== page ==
The NCUA Board approved the final member business loan rule in February. The change to the MBL personal guarantee requirement went into effect on May 13. The remaining provisions take effect Jan. 1, 2017.
The rule shifts its focus from the current prescriptive approach to a more principles-based methodology that emphasizes sound risk-management practices. The new rule applies to all federally insured credit unions except those state-chartered credit unions where the state supervisory authority administers an NCUA-approved member business lending rule. There are seven states with pre-approved rules. Those rules are grandfathered and will remain in effect.
The new rule should have no material effect on the way you source, underwrite and approve loans if your credit union currently and historically has managed your MBL department and portfolio well. Examples of a well-managed program include:
- Measured growth;
- Lower delinquencies and charge-offs;
- Comprehensive risk management;
- Effective systems for rating the risk associated with the loan;
- Sound policies with appropriate concentration limits; and
- Fewer regulatory actions or loan exceptions.
The new rule will allow your credit union to develop commercial underwriting standards commensurate with your risk appetite and capacity. As a result, this may require you to modify your existing lending policies.
The rule sets the expectation that credit unions will establish risk-management procedures and controls that are appropriate for the management and financial capacity of the credit union.
Appropriate risk management involves a comprehensive risk assessment that identifies the borrower's needs and the ability to repay. After the loan is made, it requires regular contact with borrowers, along with financial reporting from borrowers to stay up-to-date with their operations. Active risk management provides for the early detection of problems, which enables a credit union to better assist a member that may be experiencing problems.
Examples of moving from the prescriptive to the principles-based approach are the changes in the personal guarantee requirement and expectations for collateral. The new rule no longer explicitly requires a personal guarantee of the principal, but sets the expectation that in most cases a personal guarantee is appropriate for the types of commercial loans offered by credit unions. However, the credit union has the flexibility not to require the guarantee when there are strong mitigating factors and it is to meet the needs of a financially strong member.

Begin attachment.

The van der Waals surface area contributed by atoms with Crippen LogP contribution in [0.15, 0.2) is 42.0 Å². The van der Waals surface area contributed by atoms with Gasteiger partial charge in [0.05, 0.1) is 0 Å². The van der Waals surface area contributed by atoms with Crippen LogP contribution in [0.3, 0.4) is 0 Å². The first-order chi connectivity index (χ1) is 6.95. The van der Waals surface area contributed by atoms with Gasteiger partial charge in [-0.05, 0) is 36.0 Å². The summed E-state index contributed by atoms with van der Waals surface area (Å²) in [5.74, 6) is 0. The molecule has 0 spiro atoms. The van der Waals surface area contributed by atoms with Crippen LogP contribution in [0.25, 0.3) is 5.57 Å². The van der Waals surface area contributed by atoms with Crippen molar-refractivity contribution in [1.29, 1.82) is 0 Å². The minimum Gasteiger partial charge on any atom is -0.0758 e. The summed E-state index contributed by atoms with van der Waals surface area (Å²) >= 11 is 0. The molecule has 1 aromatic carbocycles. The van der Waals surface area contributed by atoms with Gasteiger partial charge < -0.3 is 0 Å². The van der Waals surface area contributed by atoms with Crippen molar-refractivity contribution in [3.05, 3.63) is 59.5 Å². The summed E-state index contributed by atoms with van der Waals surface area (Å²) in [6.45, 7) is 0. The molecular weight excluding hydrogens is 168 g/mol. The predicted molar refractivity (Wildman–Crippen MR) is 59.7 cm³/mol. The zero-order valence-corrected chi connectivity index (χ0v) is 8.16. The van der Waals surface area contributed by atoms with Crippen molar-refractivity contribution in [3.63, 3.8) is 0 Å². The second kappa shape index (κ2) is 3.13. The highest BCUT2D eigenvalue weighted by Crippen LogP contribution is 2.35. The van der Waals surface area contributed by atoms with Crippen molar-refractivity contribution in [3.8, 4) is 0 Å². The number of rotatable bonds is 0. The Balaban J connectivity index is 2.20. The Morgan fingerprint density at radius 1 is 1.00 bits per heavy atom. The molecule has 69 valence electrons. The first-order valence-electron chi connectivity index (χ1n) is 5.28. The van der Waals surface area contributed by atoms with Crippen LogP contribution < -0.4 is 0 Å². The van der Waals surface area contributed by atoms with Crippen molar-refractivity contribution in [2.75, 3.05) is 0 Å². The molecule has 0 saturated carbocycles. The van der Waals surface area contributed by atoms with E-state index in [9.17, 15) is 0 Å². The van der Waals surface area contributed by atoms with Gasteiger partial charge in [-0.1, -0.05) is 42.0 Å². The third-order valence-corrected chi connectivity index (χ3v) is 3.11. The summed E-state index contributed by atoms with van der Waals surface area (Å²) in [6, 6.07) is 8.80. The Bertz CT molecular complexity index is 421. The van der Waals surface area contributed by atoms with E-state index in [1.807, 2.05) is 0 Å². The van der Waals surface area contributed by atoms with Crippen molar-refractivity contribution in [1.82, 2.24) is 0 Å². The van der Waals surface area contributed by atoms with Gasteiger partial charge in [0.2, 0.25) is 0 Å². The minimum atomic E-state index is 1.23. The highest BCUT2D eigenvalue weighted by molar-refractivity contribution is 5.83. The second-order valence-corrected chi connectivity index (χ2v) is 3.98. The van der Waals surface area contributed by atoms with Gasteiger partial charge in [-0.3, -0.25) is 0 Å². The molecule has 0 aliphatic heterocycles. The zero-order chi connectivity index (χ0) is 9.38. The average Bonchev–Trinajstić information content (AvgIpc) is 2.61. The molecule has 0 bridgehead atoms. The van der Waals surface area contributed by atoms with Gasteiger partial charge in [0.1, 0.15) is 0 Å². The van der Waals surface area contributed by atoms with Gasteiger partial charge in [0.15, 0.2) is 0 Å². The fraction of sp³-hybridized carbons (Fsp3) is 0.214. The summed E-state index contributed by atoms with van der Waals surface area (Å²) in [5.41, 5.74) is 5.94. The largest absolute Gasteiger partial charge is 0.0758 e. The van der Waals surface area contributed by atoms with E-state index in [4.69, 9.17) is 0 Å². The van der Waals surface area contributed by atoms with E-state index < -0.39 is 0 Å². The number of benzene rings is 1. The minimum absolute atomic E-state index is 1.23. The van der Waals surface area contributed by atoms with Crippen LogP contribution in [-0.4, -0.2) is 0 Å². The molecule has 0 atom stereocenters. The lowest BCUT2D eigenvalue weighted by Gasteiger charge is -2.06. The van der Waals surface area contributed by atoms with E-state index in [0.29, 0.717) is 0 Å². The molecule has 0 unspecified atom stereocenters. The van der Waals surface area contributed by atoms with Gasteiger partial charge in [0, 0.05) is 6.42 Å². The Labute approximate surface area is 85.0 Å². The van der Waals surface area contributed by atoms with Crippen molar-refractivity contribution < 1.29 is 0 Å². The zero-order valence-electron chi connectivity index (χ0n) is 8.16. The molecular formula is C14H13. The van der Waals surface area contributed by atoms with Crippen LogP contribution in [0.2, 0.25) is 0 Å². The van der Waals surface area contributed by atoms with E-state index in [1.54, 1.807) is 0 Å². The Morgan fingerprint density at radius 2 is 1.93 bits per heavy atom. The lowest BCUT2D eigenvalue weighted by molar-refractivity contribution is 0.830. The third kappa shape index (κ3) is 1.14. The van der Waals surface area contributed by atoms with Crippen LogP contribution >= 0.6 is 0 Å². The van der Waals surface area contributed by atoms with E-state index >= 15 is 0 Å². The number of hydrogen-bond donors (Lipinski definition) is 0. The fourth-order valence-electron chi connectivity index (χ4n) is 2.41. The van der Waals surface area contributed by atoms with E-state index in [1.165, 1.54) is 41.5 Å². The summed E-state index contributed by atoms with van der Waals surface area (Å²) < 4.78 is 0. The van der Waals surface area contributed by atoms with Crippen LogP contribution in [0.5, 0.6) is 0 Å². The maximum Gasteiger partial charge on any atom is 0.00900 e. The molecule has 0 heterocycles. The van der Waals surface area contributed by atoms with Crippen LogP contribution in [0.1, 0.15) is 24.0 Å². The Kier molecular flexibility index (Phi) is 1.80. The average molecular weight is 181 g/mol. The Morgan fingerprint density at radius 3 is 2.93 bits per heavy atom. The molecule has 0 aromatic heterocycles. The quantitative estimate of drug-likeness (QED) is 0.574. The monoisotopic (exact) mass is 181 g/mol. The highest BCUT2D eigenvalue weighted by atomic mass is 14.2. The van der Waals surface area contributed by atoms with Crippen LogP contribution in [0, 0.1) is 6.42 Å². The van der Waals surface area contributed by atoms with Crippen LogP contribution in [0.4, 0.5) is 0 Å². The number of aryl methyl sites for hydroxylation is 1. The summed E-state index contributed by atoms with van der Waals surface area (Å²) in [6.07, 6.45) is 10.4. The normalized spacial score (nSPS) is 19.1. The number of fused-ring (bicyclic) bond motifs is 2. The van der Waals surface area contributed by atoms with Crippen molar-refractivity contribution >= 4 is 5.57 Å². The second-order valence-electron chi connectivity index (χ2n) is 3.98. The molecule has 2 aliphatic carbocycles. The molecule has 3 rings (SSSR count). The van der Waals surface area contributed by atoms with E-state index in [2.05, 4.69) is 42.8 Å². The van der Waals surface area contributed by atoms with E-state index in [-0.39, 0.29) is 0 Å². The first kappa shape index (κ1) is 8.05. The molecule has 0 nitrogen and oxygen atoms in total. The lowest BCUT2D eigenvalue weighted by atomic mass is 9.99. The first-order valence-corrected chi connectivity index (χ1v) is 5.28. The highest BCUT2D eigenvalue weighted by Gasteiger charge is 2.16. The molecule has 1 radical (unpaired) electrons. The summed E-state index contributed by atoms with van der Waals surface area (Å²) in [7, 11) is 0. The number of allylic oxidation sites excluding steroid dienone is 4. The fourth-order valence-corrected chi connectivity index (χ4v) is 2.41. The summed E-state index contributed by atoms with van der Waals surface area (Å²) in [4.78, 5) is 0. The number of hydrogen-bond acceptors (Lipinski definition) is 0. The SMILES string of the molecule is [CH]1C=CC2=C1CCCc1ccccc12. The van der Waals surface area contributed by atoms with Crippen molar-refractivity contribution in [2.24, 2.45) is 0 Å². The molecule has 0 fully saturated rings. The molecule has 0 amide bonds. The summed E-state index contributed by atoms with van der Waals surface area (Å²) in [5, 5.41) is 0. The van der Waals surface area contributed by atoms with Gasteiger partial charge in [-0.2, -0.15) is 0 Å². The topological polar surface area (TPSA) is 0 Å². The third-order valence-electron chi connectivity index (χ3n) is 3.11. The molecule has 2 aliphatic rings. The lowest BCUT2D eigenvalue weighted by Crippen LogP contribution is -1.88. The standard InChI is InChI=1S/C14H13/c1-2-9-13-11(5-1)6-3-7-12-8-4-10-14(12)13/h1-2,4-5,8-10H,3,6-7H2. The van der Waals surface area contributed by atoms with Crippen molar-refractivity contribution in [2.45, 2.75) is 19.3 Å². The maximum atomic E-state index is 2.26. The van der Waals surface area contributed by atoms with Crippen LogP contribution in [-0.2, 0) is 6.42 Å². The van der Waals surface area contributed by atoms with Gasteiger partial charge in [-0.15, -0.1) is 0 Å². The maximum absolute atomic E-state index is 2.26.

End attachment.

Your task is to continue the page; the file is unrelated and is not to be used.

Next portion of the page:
In addition, the rule no longer sets a specific collateral loan-to-value level, but sets the expectation a credit union will establish collateral requirements that are appropriate to offset the level of risk associated with the loan transaction.
The new rule also introduces new terms and concepts that you should be aware of and incorporate into your program. Some of those terms and concepts are:
- Establishing the definition of "commercial loans" to distinguish between loans that are subject to the rule's safety and soundness provisions, as opposed to MBLs that are subject to the statutory cap contained in the Federal Credit Union Act.
- Requiring the use of a "credit-risk rating system" as well as a requirement to identify, report and monitor loans approved as exceptions to a credit union's policy.
- Changes the term "associated member" to "associated borrower." It also introduces new definitions for the terms, "common-enterprise," "control," and "direct benefit," which are used within the associated borrower definition. Corresponding changes were also made to NCUA's participation rule.
- Eliminating the two-year experience for credit union staff and replacing it with a requirement to use personnel with specific knowledge, skills and abilities in commercial lending.
- Clarifying the commercial construction and development loan definition, and establishing procedures for valuation methods and administration requirements.
The final MBL rule will provide federally insured credit unions greater flexibility and more autonomy. The rule allows credit unions to establish credit-risk management programs that are appropriate for the size, complexity and risk profile of their organization, and to operate commercial loan programs in a safe and sound manner. Through sound business lending, credit unions are able to manage risk and benefit their members by offering financing tailored to members' specific circumstances and within their financial capacity.
For more information on the updated member business lending rule, go toand visit NCUA's Small Business Lending Resources Center at for more information about member business lending.